Meanwhile, Meta has invested a staggering $100bn on metaverse research and development to date, $15bn in the past year alone—with apparently little to show for it. . . . In April, Sony and Lego invested $2bn in Epic’s metaverse vision. In January, Microsoft moved to acquire another games giant, Activision Blizzard, makers of World of Warcraft, Overwatch, Call of Duty and Candy Crush, for nearly $70bn. . . The metaverse was valued at nearly $23bn last year and is expected to grow nearly 40% a year for the rest of the decade. As the Epic co-founder and CEO Tim Sweeney put it last year: "The next three years are going to be critical for all of the metaverse-aspiring companies. . . . Whoever brings on a billion users first would be the presumed leader in setting the standards."
While internet users have embraced this supercharged creative potential—armed with the correctly refined prompt, even novices can now create arresting digital canvases—some artists have balked at the new technology’s capacity for mimicry. Among the prompts entered into image generators Stable Diffusion and Midjourney, many tag an artist’s name in order to ensure a more aesthetically pleasing style for the resulting image. Something as mundane as a bowl of oranges can become eye-catching if rendered in the style of, say, Picasso. Because the AI has been trained on billions of images, some of which are copyrighted works by living artists, it can generally create a pretty faithful approximation.
Microsoft, its subsidiary GitHub, and its business partner OpenAI have been targeted in a proposed class action lawsuit alleging that the companies’ creation of AI-powered coding assistant GitHub Copilot relies on "software piracy on an unprecedented scale". . . .Copilot, which was unveiled by Microsoft-owned GitHub in June 2021, is trained on public repositories of code scraped from the web, many of which are published with licenses that require anyone reusing the code to credit its creators. Copilot has been found to regurgitate long sections of licensed code without providing credit—prompting this lawsuit that accuses the companies of violating copyright law on a massive scale.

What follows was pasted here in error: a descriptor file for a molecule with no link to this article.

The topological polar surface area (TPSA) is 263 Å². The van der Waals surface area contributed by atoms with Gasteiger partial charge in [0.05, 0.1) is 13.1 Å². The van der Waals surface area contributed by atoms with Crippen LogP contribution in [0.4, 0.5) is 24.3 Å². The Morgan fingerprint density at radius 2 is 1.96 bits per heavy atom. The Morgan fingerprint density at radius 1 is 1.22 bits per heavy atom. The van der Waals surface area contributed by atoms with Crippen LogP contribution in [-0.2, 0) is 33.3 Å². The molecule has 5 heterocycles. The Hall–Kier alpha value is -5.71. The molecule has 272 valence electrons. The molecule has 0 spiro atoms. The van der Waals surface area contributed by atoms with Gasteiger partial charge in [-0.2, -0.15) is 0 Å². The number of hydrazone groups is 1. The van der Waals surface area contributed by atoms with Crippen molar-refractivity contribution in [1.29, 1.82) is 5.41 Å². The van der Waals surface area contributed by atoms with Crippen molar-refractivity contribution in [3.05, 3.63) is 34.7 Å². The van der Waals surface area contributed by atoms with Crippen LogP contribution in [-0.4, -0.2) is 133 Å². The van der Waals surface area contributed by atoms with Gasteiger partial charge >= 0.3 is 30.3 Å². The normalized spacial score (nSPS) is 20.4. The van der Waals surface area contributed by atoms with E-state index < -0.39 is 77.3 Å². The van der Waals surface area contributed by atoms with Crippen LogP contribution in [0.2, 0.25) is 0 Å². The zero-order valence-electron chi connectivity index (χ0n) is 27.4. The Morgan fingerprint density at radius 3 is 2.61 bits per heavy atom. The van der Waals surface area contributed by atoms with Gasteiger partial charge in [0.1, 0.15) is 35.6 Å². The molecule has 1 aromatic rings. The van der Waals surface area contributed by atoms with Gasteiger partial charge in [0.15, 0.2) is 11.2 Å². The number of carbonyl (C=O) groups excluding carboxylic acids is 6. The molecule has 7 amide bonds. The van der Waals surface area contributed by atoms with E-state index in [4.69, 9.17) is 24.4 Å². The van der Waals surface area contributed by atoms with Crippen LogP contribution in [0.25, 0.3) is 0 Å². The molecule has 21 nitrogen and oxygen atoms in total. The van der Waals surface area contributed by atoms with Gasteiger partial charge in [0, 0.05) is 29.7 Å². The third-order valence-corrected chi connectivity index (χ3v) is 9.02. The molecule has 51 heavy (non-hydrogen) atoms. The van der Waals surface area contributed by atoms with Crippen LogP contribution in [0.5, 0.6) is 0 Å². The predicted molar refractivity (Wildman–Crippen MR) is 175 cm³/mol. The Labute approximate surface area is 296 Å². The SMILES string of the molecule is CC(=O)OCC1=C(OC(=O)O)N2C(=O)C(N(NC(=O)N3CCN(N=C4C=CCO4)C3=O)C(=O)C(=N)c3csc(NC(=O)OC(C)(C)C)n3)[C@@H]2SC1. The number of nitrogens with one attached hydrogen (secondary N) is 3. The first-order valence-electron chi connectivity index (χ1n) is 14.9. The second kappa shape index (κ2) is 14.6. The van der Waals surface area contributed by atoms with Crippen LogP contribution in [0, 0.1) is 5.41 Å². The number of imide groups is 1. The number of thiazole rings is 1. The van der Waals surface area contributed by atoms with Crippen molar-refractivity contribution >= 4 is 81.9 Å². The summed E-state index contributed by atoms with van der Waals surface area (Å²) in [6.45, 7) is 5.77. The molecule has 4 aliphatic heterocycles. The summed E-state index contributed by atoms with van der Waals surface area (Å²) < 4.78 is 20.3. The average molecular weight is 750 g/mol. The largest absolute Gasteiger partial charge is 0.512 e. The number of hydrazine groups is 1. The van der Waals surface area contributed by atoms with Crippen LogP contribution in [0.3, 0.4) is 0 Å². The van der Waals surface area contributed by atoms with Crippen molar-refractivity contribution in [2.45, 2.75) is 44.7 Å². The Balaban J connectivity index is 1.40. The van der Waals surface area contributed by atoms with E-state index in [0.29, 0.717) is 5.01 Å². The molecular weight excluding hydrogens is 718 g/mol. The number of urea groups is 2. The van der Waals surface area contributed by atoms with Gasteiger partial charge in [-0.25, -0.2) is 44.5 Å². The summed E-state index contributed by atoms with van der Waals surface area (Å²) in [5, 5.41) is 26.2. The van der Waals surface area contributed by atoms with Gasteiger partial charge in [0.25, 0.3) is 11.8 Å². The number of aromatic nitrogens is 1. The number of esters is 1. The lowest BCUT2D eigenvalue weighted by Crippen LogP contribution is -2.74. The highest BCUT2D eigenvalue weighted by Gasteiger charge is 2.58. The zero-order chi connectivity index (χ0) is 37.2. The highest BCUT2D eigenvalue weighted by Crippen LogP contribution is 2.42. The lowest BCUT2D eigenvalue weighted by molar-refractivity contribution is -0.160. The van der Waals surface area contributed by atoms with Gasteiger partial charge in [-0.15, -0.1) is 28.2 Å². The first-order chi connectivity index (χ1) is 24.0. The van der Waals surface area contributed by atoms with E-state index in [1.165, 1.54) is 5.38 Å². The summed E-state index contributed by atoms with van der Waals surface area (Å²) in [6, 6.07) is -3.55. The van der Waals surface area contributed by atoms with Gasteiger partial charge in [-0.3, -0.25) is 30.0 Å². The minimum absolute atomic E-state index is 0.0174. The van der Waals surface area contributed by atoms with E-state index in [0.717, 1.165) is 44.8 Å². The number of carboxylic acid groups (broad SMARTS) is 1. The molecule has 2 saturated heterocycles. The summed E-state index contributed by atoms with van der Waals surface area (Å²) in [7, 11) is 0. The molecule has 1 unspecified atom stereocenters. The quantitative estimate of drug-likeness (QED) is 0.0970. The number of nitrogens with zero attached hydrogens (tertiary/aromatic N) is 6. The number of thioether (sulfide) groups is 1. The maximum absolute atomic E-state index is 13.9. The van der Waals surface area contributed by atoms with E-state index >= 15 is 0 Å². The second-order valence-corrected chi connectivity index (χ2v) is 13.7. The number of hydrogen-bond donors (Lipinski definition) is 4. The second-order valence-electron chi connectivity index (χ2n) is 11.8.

At time of writing, this is the first piece of legal scholarship on NFTs that examines their interaction with the first sale doctrine. This Note examines the rise of the NFT phenomenon and the historical articulation of the first sale doctrine in the digital era. As NFTs present challenges for the copyright owner’s reproduction right, this Note recommends legislative intervention to clarify the doctrine’s applicability within the digital marketplace. This Note proposes an addition to the Copyright Act of 1976 that expressly allows for a first sale to be effective upon a digital transfer, albeit under certain conditions. Amending the act in this manner promotes the Copyright Act’s purpose of balancing the interests of copyright owners and consumers in a dynamic digital marketplace, and serves as a guide that will be necessary to avoid legal ambiguities and increased litigation.
To give an idea of what’s possible today, take the example of Aschehoug Publishing Company from Oslo, Norway. Together, Aschehoug and Ludenso are bringing textbooks to life by adding live 3-D models to print textbooks, allowing students to explore a topic in AR through their mobile devices. This allows students to explore countless abstract concepts in a more tangible way, such as showing the magnetic field around the earth, or conducting virtual physics lab projects.
After using the Quest Pro, I feel like this is the headset Meta really needs to provide a high-quality VR experience for building out apps and environments. Now I still don’t know if this is enough to convince people to work and live in VR, but when it comes to enabling the Metaverse, the Quest Pro seems like the big building block for making that happen
See also: Paywall: "Inside Zuckerberg’s $1,500 Headset, the Metaverse Is Still Out of Reach," https://www.washingtonpost.com/technology/2022/10/11/meta-quest-pro-metaverse/.